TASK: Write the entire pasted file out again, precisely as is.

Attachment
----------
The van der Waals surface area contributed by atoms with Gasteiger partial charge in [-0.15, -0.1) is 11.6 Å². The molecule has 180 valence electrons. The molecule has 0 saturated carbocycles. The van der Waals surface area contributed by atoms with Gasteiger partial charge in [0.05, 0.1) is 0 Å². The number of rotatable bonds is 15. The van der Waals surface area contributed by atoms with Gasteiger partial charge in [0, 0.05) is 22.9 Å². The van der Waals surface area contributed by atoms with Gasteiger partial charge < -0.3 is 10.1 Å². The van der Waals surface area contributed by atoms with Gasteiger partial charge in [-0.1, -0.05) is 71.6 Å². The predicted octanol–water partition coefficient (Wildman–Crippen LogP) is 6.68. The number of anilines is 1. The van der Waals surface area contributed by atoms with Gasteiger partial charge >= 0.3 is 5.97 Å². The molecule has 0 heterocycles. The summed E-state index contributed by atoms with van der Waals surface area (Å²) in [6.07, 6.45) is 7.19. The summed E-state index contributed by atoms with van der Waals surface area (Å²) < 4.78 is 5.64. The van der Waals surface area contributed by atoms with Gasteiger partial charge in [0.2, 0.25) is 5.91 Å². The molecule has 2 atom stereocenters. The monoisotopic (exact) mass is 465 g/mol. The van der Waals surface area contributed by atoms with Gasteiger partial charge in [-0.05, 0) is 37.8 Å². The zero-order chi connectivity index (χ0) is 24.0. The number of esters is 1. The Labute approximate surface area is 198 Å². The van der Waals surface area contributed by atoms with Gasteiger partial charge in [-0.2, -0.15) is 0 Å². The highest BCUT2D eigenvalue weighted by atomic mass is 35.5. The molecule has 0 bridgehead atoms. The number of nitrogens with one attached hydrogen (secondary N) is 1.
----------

The van der Waals surface area contributed by atoms with Gasteiger partial charge in [-0.15, -0.1) is 11.6 Å². The molecule has 180 valence electrons. The molecule has 0 saturated carbocycles. The van der Waals surface area contributed by atoms with Gasteiger partial charge in [0.05, 0.1) is 0 Å². The number of rotatable bonds is 15. The van der Waals surface area contributed by atoms with Gasteiger partial charge in [0, 0.05) is 22.9 Å². The van der Waals surface area contributed by atoms with Gasteiger partial charge < -0.3 is 10.1 Å². The van der Waals surface area contributed by atoms with Gasteiger partial charge in [-0.1, -0.05) is 71.6 Å². The predicted octanol–water partition coefficient (Wildman–Crippen LogP) is 6.68. The number of anilines is 1. The van der Waals surface area contributed by atoms with Gasteiger partial charge >= 0.3 is 5.97 Å². The molecule has 0 heterocycles. The summed E-state index contributed by atoms with van der Waals surface area (Å²) in [6.07, 6.45) is 7.19. The summed E-state index contributed by atoms with van der Waals surface area (Å²) < 4.78 is 5.64. The van der Waals surface area contributed by atoms with Gasteiger partial charge in [0.2, 0.25) is 5.91 Å². The molecule has 2 atom stereocenters. The monoisotopic (exact) mass is 465 g/mol. The van der Waals surface area contributed by atoms with Gasteiger partial charge in [-0.05, 0) is 37.8 Å². The zero-order chi connectivity index (χ0) is 24.0. The number of esters is 1. The Labute approximate surface area is 198 Å². The van der Waals surface area contributed by atoms with Gasteiger partial charge in [-0.2, -0.15) is 0 Å². The highest BCUT2D eigenvalue weighted by atomic mass is 35.5. The molecule has 0 bridgehead atoms. The number of nitrogens with one attached hydrogen (secondary N) is 1.